Logical backup generates a file with all the SQL instructions needed to restore the data at the moment when the backup command was launched.
It is performed by running the command ‘pg_dump’ followed by the database you want to backup.
pg_dump -h host -p port mydb > mydb_backup
The file ‘mydb_backup’ will contain all the instructions and data to restore ‘mydb’.
The default behavior is to create a text file. Other formats can be chosen, which also allow parallelism in order to be more efficient in terms of disk space and time.
Keep in mind that even when written to a text file, a logical backup is usually smaller than the database it has been copied from. That is because indexes are not copied as data (like in the physical backup) but are represented by a single statement ‘CREATE INDEX..’.
The user performing the backup must have all read permissions on the target database.
You could also use pg_dump to backup a part of your database, specifying a schema or a table.
In contrast to a physical backup, a logical backup can be restored to a server version different from where it was taken.
The backup can be then restored using ‘psql’ only after the target database has been manually created using the ‘CREATE DATABASE’ SQL command or ‘createdb’ utility.
To restore the dump, you can run:
psql mydb < mydb_backup
It is important to keep in mind that since the backup file contains instructions to create objects and fill them with data, it is not idempotent. If you run it twice you will receive errors and, worse, you might end up with duplicated rows.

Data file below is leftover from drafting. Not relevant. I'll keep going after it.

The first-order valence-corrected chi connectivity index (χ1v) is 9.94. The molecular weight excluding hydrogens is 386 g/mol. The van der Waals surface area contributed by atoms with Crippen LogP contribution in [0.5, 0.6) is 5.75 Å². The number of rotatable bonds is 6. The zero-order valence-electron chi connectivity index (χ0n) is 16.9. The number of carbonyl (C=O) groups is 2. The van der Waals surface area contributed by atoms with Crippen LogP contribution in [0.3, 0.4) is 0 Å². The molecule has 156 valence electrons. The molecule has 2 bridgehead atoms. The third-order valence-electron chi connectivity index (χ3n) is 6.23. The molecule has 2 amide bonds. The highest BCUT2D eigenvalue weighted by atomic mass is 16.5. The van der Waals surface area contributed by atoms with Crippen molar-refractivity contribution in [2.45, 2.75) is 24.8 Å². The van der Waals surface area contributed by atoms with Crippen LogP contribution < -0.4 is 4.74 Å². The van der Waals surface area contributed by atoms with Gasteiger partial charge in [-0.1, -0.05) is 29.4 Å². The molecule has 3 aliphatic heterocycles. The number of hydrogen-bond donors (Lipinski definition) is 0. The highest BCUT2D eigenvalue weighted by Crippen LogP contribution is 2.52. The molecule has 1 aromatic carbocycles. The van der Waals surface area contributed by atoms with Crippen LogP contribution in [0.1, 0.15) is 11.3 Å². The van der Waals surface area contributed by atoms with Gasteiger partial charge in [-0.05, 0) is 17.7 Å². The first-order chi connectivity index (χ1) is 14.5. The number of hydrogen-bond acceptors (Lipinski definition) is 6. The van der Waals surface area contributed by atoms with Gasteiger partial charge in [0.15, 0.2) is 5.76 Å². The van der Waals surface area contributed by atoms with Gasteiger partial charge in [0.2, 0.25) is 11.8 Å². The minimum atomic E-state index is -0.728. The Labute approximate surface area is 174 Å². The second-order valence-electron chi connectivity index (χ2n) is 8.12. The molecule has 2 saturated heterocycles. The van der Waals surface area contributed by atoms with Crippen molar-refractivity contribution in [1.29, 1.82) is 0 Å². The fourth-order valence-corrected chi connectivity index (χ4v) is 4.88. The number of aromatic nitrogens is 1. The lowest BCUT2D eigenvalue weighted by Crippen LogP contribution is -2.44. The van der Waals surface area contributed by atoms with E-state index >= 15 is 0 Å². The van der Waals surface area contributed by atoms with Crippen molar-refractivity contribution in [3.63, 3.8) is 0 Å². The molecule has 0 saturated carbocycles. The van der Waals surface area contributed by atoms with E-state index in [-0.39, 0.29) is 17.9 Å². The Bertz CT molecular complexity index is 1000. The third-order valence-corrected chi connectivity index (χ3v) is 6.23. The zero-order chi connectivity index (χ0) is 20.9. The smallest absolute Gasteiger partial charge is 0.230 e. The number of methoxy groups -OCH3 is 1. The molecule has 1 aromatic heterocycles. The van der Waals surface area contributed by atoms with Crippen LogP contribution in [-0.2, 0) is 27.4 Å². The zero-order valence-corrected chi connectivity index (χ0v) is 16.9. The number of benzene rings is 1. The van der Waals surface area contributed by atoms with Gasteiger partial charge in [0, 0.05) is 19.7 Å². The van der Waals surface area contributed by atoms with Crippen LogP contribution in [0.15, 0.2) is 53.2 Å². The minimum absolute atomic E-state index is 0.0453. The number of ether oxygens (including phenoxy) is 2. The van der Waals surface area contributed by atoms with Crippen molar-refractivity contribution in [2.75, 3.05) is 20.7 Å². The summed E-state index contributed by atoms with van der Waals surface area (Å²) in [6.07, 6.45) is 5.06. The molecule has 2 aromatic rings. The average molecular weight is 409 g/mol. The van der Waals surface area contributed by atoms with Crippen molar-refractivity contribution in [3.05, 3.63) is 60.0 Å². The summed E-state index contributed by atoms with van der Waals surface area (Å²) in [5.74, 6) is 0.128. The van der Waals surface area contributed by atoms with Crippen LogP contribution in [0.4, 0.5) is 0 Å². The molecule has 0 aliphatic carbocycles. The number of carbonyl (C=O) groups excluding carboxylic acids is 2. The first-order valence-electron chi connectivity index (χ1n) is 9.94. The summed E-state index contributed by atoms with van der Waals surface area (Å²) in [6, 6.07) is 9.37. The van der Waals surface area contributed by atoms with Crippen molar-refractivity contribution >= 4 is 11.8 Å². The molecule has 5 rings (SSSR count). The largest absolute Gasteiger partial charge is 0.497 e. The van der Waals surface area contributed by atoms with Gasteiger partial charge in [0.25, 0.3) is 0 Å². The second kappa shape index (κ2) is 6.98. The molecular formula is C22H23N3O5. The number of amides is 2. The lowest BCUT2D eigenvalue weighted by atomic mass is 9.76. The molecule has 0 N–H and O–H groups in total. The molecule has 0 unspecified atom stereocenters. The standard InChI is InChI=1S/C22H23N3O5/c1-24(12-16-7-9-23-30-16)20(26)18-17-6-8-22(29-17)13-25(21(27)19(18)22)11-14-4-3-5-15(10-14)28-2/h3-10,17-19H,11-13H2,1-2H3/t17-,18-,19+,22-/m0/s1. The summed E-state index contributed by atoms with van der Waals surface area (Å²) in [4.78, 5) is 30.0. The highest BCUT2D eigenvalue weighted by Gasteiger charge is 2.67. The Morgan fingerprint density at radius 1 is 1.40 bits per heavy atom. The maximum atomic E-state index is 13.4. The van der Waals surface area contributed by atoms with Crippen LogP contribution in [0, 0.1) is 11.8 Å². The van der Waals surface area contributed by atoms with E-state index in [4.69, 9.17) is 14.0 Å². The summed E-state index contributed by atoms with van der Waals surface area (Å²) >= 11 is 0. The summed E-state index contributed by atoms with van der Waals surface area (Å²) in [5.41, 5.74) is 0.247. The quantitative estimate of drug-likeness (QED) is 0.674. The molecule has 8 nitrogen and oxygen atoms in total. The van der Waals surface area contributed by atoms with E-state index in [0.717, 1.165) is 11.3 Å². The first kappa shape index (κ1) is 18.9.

It is possible to exit on errors, using psql command with ‘--set ON_ERROR_STOP=on’, eg:
psql --set ON_ERROR_STOP=on mydb < mydb_backup
If the dump is taken using the flag ‘-Fc’, then the custom format is used instead of plaintext. In this case, the dump can be restored only using the ‘pg_restore’ command.
Similar to pg_dump, is pg_dumpall, with the difference that pg_dumpall will dump all the databases in the cluster and not only the target database. All the databases available will be dumped, which is very convenient because it is also able to restore the users and all the databases without the need to create them by hand.
Such backup can be restored running:
psql -f mydb_backup postgres # Instead of ‘postgres’ it is also possible to use any existing database as long as you can connect to it.
Only superusers can restore a dump taken using pg_dumpall.
When taking backups, always keep in mind that it is an expensive operation not only in terms of database resources but also from the client-side. Bandwidth or disks might pose speed limits and the backup might take a very long time to be retrieved. If you can, use a machine near the database (eg: in the same LAN), and keep an eye on how it goes, especially to CPU, disk, and bandwidth usage. You do not want to stress too much your database or fill the bandwidth used by your users!
Backups with ElephantSQL
When you create your instances with elephantsql.com, managing backups is really a no-brainer. Just go to your database instance under the ‘Backups’ section and click on ‘Backup now’ or click on ‘Restore’ next to the backup you would like to restore and voila! A logical backup of your database is made available for you.
For paid plans logical backups are automatically taken once a day. And regardless of plan, physical backups are continuously streamed to a secure cloud storage and retained for 30 days.
Remember also that here at ElephantSQL we offer a convenient API, a very handy way to schedule your backups and do much more such as restore to a point in time.
For instance, in order to restore a backup the only thing you have to do is to make a POST call like:
Read more about this in ElephantSQL API Documentation.